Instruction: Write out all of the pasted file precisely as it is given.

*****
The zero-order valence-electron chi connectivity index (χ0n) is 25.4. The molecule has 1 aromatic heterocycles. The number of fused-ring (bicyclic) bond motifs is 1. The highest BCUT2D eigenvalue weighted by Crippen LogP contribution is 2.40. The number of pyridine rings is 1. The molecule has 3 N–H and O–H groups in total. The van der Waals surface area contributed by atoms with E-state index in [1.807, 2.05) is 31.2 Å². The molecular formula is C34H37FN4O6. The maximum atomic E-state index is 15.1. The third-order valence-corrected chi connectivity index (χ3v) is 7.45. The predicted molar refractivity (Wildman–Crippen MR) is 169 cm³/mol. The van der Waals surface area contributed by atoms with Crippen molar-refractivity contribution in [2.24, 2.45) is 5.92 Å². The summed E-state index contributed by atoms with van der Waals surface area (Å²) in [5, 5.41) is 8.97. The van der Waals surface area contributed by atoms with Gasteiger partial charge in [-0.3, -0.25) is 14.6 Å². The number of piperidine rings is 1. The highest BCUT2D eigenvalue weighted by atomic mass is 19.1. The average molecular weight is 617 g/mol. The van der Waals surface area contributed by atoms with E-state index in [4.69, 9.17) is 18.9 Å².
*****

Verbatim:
The zero-order valence-electron chi connectivity index (χ0n) is 25.4. The molecule has 1 aromatic heterocycles. The number of fused-ring (bicyclic) bond motifs is 1. The highest BCUT2D eigenvalue weighted by Crippen LogP contribution is 2.40. The number of pyridine rings is 1. The molecule has 3 N–H and O–H groups in total. The van der Waals surface area contributed by atoms with E-state index in [1.807, 2.05) is 31.2 Å². The molecular formula is C34H37FN4O6. The maximum atomic E-state index is 15.1. The third-order valence-corrected chi connectivity index (χ3v) is 7.45. The predicted molar refractivity (Wildman–Crippen MR) is 169 cm³/mol. The van der Waals surface area contributed by atoms with Crippen molar-refractivity contribution in [2.24, 2.45) is 5.92 Å². The summed E-state index contributed by atoms with van der Waals surface area (Å²) in [5, 5.41) is 8.97. The van der Waals surface area contributed by atoms with Gasteiger partial charge in [-0.3, -0.25) is 14.6 Å². The number of piperidine rings is 1. The highest BCUT2D eigenvalue weighted by atomic mass is 19.1. The average molecular weight is 617 g/mol. The van der Waals surface area contributed by atoms with E-state index in [4.69, 9.17) is 18.9 Å².